Evenness of sub-floors
The maximum permissible departure from the underside of a 2 lineal meter straight edge is 2mm. Failure to keep to these tolerances may result in deflection which may produce undue stresses on the joints, cause gaps between flooring elements, and with fully bonded floors may result in inadequate contact between flooring and adhesive.
If levelling is required over sand-cement screed or concrete sub-floors it is recommended that a rapid curing high strength water-powder mix cementitious levelling compound is employed instead of a powder + liquid latex emulsion which are not as strong and can break up. If levelling wood based sub-floors prior to fully bonding wood flooring, a purpose made fibre reinforced levelling compound must be used. Ensure that levelling compounds are fully cured and thoroughly dried before installation commences.
In some cases such as over suspended floorboards, levelling may be achieved by overlaying the existing sub-floor with a sheet material such as WBP grade Plywood or OSB chipboard. The sheet material must be securely fixed to the wood based sub-floor with the ends of sheet staggered. Ensure adequate provision for expansion between sheets of plywood using washer joints.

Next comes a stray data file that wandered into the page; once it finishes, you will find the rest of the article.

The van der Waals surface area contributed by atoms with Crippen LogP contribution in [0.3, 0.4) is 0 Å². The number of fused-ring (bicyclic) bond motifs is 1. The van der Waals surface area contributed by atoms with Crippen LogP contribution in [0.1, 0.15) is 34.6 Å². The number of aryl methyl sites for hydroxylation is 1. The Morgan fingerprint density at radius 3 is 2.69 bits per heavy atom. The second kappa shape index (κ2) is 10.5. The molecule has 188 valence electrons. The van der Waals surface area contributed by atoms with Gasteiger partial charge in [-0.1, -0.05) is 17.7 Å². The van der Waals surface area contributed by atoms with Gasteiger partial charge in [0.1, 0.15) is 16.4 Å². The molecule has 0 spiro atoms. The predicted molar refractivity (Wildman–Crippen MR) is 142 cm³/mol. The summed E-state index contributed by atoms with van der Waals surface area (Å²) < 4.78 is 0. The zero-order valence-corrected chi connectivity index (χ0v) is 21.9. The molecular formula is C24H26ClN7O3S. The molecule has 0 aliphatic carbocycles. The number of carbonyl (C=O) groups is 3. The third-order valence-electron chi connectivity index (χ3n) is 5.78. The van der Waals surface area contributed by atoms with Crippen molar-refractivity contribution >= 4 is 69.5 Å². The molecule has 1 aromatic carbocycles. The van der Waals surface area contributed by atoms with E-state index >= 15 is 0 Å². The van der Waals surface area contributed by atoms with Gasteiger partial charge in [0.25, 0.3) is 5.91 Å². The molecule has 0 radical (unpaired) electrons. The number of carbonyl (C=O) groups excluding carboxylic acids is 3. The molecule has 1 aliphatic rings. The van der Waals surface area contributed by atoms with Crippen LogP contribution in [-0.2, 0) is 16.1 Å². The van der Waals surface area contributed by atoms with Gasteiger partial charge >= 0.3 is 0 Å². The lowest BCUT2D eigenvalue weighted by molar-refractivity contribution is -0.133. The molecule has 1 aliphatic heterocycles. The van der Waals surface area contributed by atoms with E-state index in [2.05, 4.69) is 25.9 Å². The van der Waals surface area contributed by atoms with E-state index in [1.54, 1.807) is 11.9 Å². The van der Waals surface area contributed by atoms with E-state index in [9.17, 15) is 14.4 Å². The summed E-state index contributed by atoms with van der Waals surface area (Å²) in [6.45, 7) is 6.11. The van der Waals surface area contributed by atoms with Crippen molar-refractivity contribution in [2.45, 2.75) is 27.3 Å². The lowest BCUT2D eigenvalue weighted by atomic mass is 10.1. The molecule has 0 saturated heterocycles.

If levelling is required above an epoxy resin surface moisture barrier, it is recommended that an additional application of epoxy is applied and a purpose made aggregate is applied onto the freshly applied epoxy. Once the epoxy is fully cured any aggregate which is not fully adhered to the epoxy is vacuumed off. This produces a sandpaper like surface which provides a strong mechanical key between epoxy membrane and levelling compound. Always check the mutual compatibility of moisture barriers, primers, aggregates, levelling compounds and adhesives before installation. See manufacturer’s product data sheet for further information.
Fully bonded installation(eg. Concrete, sand-cement screed or wood based sub-floors) with Concreate Flooring Adhesive or Woods Good MS Plus Adhesive
Concreate Flooring may be installed direct to concrete or sand-cement screed sub-floors, or to suitable wood based sub-floors (e.g. Plywood, OSB) by fully-bonding with a purpose made permanently flexible Concreate Flooring Adhesive or Wood’s Good MS Plus. Concrete subfloors must be < 65% relative humidity.